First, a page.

Green Futures Lab

December 19, 2022

Sweetgrass Living Shorelines Project

Project Background

The Sweetgrass Living Shorelines project examined the benefit of constructed floating wetlands to provide missing habitat on urbanized shorelines for outmigrating juvenile salmon in the freshwater Lake Washington Basin. This project built on the lessons learned from the Duwamish Floating Wetlands, testing new living shoreline prototypes.

The GFL convened an expert Urban Shores Working Group to advise on implementation and participate in a design charrette to envision floating wetlands at a range of sites in the lower watershed. The GFL team then selected two sites in Lake Union, at the Fremont Bridge and at South Lake Union Park. Floating wetland designs were constructed in collaboration with EarthCorps, installed behind the protection piers of the Fremont Bridge and monitored for plant health, fish use, and water quality. We fabricated alternative biodegradable living shoreline prototypes meant to root into the lake bed and installed them along the South Lake Union shoreline, monitoring them for plant reaction to fluctuating lake levels. All units were designed, built and deployed during 2021, and after the first summer of research were adapted and studied again during the summer of 2022. With support from the Rose Foundation and Puget Sound Keeper, we were able to offer an allied educational program to local indigenous youth. 

The units were removed after the summer of 2022 with the conclusion of the project. They were relocated to the ponds at the Daybreak Star Cultural Center.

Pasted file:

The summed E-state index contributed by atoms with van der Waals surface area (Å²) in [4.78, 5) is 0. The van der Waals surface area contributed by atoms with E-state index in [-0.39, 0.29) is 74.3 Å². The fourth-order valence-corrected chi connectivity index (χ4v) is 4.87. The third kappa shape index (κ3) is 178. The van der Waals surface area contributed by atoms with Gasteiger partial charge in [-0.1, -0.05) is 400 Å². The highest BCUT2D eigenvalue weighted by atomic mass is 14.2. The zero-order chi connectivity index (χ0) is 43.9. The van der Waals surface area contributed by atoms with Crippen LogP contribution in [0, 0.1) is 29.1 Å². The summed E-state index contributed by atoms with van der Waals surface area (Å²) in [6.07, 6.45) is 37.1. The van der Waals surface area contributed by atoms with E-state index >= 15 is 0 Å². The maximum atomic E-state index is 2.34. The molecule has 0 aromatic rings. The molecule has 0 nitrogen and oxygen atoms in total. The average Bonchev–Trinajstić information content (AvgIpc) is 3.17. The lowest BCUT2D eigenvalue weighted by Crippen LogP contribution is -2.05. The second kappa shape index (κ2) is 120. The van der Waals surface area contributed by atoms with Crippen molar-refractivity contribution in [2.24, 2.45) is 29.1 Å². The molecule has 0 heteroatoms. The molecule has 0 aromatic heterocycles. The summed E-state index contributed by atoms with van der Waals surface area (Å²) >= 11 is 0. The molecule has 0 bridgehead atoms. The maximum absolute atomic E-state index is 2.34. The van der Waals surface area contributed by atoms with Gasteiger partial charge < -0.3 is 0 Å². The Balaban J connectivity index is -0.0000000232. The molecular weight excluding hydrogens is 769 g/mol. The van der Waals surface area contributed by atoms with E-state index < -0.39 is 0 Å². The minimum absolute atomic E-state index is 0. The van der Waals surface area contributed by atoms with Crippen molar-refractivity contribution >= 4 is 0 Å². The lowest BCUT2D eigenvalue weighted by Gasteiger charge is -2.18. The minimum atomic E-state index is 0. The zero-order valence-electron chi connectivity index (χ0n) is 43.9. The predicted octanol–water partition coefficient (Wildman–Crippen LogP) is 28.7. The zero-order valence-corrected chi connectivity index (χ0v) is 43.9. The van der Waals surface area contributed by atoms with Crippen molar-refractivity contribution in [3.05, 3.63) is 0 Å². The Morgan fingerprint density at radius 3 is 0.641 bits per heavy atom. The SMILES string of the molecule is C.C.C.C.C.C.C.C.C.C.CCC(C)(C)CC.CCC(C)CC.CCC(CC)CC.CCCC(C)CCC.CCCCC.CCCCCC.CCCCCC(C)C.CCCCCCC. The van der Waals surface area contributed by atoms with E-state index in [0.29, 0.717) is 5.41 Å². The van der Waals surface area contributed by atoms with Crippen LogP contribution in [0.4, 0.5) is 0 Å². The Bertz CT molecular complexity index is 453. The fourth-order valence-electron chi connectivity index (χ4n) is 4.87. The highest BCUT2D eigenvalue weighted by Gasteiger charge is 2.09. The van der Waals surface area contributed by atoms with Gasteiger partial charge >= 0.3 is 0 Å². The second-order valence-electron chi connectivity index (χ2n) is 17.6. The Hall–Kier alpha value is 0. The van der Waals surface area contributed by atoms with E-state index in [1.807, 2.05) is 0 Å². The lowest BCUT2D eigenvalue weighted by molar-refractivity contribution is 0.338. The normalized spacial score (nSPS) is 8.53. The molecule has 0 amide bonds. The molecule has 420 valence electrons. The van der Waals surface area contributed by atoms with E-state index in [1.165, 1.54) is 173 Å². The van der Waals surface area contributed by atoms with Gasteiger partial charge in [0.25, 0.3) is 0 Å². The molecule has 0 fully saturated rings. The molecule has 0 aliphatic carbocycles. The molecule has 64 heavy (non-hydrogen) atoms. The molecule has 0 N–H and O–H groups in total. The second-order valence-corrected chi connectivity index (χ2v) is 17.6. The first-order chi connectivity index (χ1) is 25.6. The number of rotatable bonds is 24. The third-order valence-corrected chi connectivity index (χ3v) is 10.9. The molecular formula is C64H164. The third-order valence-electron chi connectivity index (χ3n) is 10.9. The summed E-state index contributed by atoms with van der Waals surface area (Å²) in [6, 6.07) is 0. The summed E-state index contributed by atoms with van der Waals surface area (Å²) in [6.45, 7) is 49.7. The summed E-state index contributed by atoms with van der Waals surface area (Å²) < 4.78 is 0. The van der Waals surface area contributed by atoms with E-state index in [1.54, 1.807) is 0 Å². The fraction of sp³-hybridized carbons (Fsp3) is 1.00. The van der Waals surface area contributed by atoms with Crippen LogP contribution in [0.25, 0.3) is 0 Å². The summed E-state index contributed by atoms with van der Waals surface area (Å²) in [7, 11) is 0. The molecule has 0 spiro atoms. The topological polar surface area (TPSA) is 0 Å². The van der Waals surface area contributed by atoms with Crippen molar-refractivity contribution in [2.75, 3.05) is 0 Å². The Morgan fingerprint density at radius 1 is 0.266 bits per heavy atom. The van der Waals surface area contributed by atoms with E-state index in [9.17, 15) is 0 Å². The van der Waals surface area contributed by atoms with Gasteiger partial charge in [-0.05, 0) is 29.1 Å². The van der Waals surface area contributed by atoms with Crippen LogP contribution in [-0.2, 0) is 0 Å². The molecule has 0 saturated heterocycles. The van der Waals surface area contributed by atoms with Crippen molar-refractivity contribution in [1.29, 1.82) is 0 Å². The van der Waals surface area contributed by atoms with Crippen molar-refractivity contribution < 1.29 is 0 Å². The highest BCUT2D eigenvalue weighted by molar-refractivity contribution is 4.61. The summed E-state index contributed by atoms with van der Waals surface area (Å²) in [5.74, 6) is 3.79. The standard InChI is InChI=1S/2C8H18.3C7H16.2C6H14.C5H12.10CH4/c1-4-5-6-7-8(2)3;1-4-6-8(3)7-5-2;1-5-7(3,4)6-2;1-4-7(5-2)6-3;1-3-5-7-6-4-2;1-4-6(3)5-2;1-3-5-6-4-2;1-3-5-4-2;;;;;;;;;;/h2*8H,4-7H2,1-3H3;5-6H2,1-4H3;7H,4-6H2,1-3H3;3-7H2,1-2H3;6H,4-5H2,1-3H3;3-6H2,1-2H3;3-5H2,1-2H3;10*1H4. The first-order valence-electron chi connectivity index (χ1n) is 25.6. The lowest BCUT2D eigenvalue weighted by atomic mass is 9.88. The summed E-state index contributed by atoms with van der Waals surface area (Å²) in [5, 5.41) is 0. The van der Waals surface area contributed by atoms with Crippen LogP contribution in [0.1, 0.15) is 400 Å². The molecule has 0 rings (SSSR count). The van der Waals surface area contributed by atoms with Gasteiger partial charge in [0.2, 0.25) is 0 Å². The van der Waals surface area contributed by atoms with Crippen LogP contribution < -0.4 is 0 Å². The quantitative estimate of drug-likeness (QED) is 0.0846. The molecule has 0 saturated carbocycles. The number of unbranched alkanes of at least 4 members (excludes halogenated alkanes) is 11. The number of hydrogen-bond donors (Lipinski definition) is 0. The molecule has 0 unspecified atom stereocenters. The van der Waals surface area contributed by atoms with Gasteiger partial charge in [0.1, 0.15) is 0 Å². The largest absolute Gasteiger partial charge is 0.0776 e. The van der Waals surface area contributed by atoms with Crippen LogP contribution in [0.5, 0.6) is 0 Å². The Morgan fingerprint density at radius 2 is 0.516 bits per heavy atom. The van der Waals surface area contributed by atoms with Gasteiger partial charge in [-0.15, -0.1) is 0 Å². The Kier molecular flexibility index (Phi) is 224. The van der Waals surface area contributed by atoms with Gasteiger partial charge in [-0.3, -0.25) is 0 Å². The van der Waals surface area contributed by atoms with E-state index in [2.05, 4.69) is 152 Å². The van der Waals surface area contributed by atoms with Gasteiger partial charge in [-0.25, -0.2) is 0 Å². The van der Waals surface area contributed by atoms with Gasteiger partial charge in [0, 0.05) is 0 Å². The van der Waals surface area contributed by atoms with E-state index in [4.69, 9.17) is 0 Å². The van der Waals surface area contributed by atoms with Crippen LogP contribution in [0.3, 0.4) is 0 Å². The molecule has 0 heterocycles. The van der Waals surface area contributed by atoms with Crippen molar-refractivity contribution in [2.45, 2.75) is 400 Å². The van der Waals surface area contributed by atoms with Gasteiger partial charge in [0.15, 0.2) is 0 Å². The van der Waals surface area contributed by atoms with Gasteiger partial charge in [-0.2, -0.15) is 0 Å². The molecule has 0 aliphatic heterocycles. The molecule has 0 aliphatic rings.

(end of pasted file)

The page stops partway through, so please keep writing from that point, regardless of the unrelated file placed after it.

Sweetgrass Arts

The Sweetgrass Arts project, supported by a Seattle Department of Neighborhoods grant to an allied group, enabled a community arts event that featured local and Indigenous artists who contributed poetry and graphics for banners and interpretive signage at the Fremont Bridge, and invited people to paint salmon swimming along the adjacent Burke-Gilman Trail.

Reports and Findings

For more information on the design process and plant growth, see an article in Restoration Ecology. The GFL team developed full reports for both 2019 and 2020 research years, with results also informing as School of Marine Affairs Capstone Report. For more information on the community science program, an article has been published in the journal Socio-Ecological Practice Research.

Partners + Funders

This project was funded by King County Waterworks and the Rose Foundation/Puget Soundkeepers.  Many thanks to our Urban Shores Working Group, and for site partnerships with Seattle Department of Transportation, Washington DNR, Seattle Parks, Fremont Center, Fremont Arts Council and Puget Soundkeepers.


Current Team:

Nancy Rottle – Principal Investigator
Mason Bowles – Technical Lead
Tim Lehman – Project Coordinator
Jenn Engelke – Senior Field Researcher, Design Lead
Meaghan O’Connor Lenth – Project Support

Related Projects